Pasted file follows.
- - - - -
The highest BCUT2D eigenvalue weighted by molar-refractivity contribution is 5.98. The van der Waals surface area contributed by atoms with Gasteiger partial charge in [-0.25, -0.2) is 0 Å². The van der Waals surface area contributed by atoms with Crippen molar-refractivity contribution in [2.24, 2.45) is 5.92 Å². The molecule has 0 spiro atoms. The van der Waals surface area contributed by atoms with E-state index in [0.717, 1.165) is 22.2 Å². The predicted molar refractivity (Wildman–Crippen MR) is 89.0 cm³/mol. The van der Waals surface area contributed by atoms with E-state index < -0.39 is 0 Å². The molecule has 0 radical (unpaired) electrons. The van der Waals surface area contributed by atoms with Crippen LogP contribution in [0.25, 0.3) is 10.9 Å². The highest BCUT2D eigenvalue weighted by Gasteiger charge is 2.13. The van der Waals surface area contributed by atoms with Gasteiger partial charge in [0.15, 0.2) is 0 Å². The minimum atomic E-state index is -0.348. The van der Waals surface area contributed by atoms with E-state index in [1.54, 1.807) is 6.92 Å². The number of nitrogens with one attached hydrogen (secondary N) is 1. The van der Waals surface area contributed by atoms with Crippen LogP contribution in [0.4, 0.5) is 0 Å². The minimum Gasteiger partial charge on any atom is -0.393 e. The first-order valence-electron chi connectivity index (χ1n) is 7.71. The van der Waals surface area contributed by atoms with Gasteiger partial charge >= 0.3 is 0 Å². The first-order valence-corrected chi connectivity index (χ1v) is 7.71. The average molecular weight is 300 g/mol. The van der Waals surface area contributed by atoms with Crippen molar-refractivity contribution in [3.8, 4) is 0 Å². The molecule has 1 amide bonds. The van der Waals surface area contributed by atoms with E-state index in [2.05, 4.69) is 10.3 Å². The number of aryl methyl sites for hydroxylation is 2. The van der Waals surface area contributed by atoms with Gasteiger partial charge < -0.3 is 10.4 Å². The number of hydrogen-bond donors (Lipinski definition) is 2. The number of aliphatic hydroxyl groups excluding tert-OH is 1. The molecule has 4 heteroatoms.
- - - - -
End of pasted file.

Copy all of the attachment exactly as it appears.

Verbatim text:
The highest BCUT2D eigenvalue weighted by molar-refractivity contribution is 5.98. The van der Waals surface area contributed by atoms with Gasteiger partial charge in [-0.25, -0.2) is 0 Å². The van der Waals surface area contributed by atoms with Crippen molar-refractivity contribution in [2.24, 2.45) is 5.92 Å². The molecule has 0 spiro atoms. The van der Waals surface area contributed by atoms with E-state index in [0.717, 1.165) is 22.2 Å². The predicted molar refractivity (Wildman–Crippen MR) is 89.0 cm³/mol. The van der Waals surface area contributed by atoms with E-state index < -0.39 is 0 Å². The molecule has 0 radical (unpaired) electrons. The van der Waals surface area contributed by atoms with Crippen LogP contribution in [0.25, 0.3) is 10.9 Å². The highest BCUT2D eigenvalue weighted by Gasteiger charge is 2.13. The van der Waals surface area contributed by atoms with Gasteiger partial charge in [0.15, 0.2) is 0 Å². The minimum atomic E-state index is -0.348. The van der Waals surface area contributed by atoms with E-state index in [1.54, 1.807) is 6.92 Å². The number of nitrogens with one attached hydrogen (secondary N) is 1. The van der Waals surface area contributed by atoms with Crippen LogP contribution in [0.4, 0.5) is 0 Å². The minimum Gasteiger partial charge on any atom is -0.393 e. The first-order valence-electron chi connectivity index (χ1n) is 7.71. The van der Waals surface area contributed by atoms with Gasteiger partial charge >= 0.3 is 0 Å². The first-order valence-corrected chi connectivity index (χ1v) is 7.71. The average molecular weight is 300 g/mol. The van der Waals surface area contributed by atoms with Crippen molar-refractivity contribution in [3.8, 4) is 0 Å². The molecule has 1 amide bonds. The van der Waals surface area contributed by atoms with E-state index in [2.05, 4.69) is 10.3 Å². The number of aryl methyl sites for hydroxylation is 2. The van der Waals surface area contributed by atoms with Gasteiger partial charge < -0.3 is 10.4 Å². The number of hydrogen-bond donors (Lipinski definition) is 2. The number of aliphatic hydroxyl groups excluding tert-OH is 1. The molecule has 4 heteroatoms.